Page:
Archetypes LO26530

Date: 04/17/01

Dear Arch-e-typers,

Years ago I took to dripping into the voluminous writings and archetypal
musings of the eminent Viennese Doctor F r (e) u d e. Thinking of
'lexicography' and 'creativity' within your 'noun alongside noun' and 'The
Interpretation of Dreams' recalls to me the German word "Steigen" similar,
it seems to the Dutch word "Steiger" the netto resulto in Freudian
'interpretation' was that it (the pro-creative act) is enabled by the
'mounting' of a differing 'kind' upon the rising of another's 'member'.
The association came for me when I was studying Marcel Duchamp's 'Nude
Descending a Staircase'. " Mounting in German 'Steigen) is used as a
direct equivalent for the reproductive act. In French the steps are called
"marches" and " un vieux marcheur" has the same meaning as "ein alter
Steigen" (an old rake)". What has just occurred to me is that the word
"rake" assumes a new meaning in relation to the notion of "ground" and
"tilling" verses "plundering". I expect the connections go on forever;-)

Differently now in the Eastern traditions they say to caste of the 'raft
of knowledge' when you have assumed-subsumed the meaning (form/content).
In the visual arts the raising of the word into the soft flex of the
symbol allows for all sorts of transformations of something like a
'scaffold'- we go up and down for ever on those interpretations it seems.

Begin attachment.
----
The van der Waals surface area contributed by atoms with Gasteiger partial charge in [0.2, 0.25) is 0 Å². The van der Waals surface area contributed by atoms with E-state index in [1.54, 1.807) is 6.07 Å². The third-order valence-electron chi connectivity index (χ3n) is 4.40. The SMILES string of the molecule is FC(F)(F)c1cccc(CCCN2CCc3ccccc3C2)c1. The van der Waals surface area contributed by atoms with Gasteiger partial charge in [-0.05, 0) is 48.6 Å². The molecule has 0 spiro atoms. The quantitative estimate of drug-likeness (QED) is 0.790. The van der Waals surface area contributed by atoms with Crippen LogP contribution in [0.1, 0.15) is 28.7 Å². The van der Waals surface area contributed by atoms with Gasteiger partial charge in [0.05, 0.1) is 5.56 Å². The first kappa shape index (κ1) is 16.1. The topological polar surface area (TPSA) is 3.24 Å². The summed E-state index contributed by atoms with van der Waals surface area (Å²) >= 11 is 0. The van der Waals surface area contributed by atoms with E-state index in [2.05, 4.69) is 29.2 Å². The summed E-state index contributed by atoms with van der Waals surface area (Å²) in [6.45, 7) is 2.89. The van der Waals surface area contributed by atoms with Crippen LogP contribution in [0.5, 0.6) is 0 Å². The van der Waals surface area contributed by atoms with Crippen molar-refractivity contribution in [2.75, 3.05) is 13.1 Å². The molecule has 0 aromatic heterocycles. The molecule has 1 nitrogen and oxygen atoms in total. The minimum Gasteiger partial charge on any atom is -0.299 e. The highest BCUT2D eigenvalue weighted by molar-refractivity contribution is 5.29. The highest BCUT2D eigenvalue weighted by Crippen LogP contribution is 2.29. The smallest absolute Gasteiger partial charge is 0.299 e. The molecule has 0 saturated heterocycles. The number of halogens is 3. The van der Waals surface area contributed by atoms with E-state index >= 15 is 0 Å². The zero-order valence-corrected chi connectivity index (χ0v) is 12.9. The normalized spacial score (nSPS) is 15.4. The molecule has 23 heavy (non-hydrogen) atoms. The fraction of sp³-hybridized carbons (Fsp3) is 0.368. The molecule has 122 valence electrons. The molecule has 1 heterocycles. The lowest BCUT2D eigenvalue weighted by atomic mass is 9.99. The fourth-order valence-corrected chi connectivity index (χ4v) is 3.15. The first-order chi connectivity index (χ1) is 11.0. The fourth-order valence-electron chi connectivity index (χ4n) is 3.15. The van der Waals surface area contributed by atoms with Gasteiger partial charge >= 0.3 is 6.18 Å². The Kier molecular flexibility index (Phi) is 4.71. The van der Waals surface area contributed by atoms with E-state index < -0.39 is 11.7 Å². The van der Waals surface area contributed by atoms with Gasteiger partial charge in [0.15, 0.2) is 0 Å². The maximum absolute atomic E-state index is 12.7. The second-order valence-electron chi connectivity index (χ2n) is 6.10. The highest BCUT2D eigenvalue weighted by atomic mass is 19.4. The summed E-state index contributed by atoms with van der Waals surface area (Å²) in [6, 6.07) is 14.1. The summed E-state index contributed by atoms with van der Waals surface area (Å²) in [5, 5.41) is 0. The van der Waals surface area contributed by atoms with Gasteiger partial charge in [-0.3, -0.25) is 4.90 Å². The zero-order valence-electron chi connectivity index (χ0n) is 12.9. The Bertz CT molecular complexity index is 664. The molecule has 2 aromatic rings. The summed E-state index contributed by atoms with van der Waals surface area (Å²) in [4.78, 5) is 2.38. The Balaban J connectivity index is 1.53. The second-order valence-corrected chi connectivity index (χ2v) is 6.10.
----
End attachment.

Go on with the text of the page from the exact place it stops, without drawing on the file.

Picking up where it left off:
Hegel to Goethe

" The simple and abstract, which you very strikingly call the 'basic
phenomenon', you place at the summit; then you show the concrete
phenomenon as arising out of the addition of further modes of influence
and circumstances, and regulate the whole process in such a way that the
order proceeds from the simple to the more complex conditions; and, thus
ordered, the complex now appears in all it's clearness as a result from
this analysis. To discover the basic phenomenon, to free it from the
surroundings accidental to it, to conceive it abstractly as we say -- this
I consider to a matter pertaining to the great, spiritual perception of
Nature, besides being the path in general towards the truly scientific
side of knowledge in this field... May I, however, also say to you that
the special interest with which a basic phenomenon brought to life in such
a way has for us philosophers, is that we are able to turn it to use in
our philosophy. We have, of course, in the first place our oyster-like
grey or quite Black absolute, nevertheless we have directed it toward the
air and the light, so that it has become covetous of these, but we need
window spaces in order finally to bring it out to the full light of day;
our schemes would disappear in smoke if we were to transplant them into
the motley, intricate society of the perverse world. At this point, your
basic phenomenon, serves us excellently; in this twilight, spiritual and
intelligible by virtue of its simplicity, visible and tangible by virtue
of its sensibility, the two worlds, our abstruse one and phenomenal
existence, greet each other."
Dear Barry Mallis will know from the wisdom of a complex phenomenological
love that Rumi would easily instil as great a beauty into the smelly dung
of the mule's droppings (downward) as the resultant (upward) fragrant rose
bush, realising that it is 'the one that brings forth the other' in just
such an ex-change of sensibilities;-)



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